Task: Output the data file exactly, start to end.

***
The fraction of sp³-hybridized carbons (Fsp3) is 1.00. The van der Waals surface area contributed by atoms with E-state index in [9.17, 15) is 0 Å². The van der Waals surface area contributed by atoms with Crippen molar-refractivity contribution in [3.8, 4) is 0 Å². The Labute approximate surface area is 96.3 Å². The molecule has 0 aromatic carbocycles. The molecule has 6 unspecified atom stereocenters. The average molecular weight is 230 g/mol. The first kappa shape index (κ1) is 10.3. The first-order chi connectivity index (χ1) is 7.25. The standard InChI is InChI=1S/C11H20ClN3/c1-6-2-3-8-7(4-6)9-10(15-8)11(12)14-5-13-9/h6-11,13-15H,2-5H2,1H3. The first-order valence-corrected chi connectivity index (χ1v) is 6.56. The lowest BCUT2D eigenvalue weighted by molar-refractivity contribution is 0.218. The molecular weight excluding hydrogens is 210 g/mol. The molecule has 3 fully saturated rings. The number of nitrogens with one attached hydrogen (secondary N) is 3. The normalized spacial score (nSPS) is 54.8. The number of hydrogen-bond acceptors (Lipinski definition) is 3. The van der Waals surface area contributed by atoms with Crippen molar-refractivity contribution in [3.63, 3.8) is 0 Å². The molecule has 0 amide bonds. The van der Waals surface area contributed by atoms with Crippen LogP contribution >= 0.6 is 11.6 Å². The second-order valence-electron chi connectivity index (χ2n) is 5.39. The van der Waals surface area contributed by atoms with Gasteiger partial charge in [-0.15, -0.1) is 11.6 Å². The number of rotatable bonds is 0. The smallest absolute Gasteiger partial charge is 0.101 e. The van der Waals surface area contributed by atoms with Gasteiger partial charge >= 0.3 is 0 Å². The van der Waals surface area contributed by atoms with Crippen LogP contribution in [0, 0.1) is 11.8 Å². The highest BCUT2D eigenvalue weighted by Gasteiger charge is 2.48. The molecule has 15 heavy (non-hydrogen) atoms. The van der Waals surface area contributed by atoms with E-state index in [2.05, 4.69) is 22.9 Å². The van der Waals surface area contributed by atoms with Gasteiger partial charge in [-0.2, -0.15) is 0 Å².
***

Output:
The fraction of sp³-hybridized carbons (Fsp3) is 1.00. The van der Waals surface area contributed by atoms with E-state index in [9.17, 15) is 0 Å². The van der Waals surface area contributed by atoms with Crippen molar-refractivity contribution in [3.8, 4) is 0 Å². The Labute approximate surface area is 96.3 Å². The molecule has 0 aromatic carbocycles. The molecule has 6 unspecified atom stereocenters. The average molecular weight is 230 g/mol. The first kappa shape index (κ1) is 10.3. The first-order chi connectivity index (χ1) is 7.25. The standard InChI is InChI=1S/C11H20ClN3/c1-6-2-3-8-7(4-6)9-10(15-8)11(12)14-5-13-9/h6-11,13-15H,2-5H2,1H3. The first-order valence-corrected chi connectivity index (χ1v) is 6.56. The lowest BCUT2D eigenvalue weighted by molar-refractivity contribution is 0.218. The molecular weight excluding hydrogens is 210 g/mol. The molecule has 3 fully saturated rings. The number of nitrogens with one attached hydrogen (secondary N) is 3. The normalized spacial score (nSPS) is 54.8. The number of hydrogen-bond acceptors (Lipinski definition) is 3. The van der Waals surface area contributed by atoms with Crippen molar-refractivity contribution in [3.63, 3.8) is 0 Å². The molecule has 0 amide bonds. The van der Waals surface area contributed by atoms with Crippen LogP contribution >= 0.6 is 11.6 Å². The second-order valence-electron chi connectivity index (χ2n) is 5.39. The van der Waals surface area contributed by atoms with Gasteiger partial charge in [-0.15, -0.1) is 11.6 Å². The number of rotatable bonds is 0. The smallest absolute Gasteiger partial charge is 0.101 e. The van der Waals surface area contributed by atoms with Gasteiger partial charge >= 0.3 is 0 Å². The van der Waals surface area contributed by atoms with Crippen LogP contribution in [0, 0.1) is 11.8 Å². The highest BCUT2D eigenvalue weighted by Gasteiger charge is 2.48. The molecule has 15 heavy (non-hydrogen) atoms. The van der Waals surface area contributed by atoms with E-state index in [2.05, 4.69) is 22.9 Å². The van der Waals surface area contributed by atoms with Gasteiger partial charge in [-0.2, -0.15) is 0 Å².